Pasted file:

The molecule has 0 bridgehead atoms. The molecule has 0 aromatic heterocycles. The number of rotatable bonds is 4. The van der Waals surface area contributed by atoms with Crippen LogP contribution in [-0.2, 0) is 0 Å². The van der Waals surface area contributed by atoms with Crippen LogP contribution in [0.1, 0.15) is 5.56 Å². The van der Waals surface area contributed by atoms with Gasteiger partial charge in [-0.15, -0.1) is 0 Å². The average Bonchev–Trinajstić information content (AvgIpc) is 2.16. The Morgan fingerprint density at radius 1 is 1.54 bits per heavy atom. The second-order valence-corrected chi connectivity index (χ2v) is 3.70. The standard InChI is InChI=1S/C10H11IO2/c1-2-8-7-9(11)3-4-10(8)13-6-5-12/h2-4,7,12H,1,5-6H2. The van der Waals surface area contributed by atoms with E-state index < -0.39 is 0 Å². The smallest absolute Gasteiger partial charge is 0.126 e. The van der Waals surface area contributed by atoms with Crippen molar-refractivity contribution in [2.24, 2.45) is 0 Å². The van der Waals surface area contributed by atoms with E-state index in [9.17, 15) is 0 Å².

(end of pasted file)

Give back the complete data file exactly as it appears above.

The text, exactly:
The molecule has 0 bridgehead atoms. The molecule has 0 aromatic heterocycles. The number of rotatable bonds is 4. The van der Waals surface area contributed by atoms with Crippen LogP contribution in [-0.2, 0) is 0 Å². The van der Waals surface area contributed by atoms with Crippen LogP contribution in [0.1, 0.15) is 5.56 Å². The van der Waals surface area contributed by atoms with Gasteiger partial charge in [-0.15, -0.1) is 0 Å². The average Bonchev–Trinajstić information content (AvgIpc) is 2.16. The Morgan fingerprint density at radius 1 is 1.54 bits per heavy atom. The second-order valence-corrected chi connectivity index (χ2v) is 3.70. The standard InChI is InChI=1S/C10H11IO2/c1-2-8-7-9(11)3-4-10(8)13-6-5-12/h2-4,7,12H,1,5-6H2. The van der Waals surface area contributed by atoms with E-state index < -0.39 is 0 Å². The smallest absolute Gasteiger partial charge is 0.126 e. The van der Waals surface area contributed by atoms with Crippen molar-refractivity contribution in [2.24, 2.45) is 0 Å². The van der Waals surface area contributed by atoms with E-state index in [9.17, 15) is 0 Å².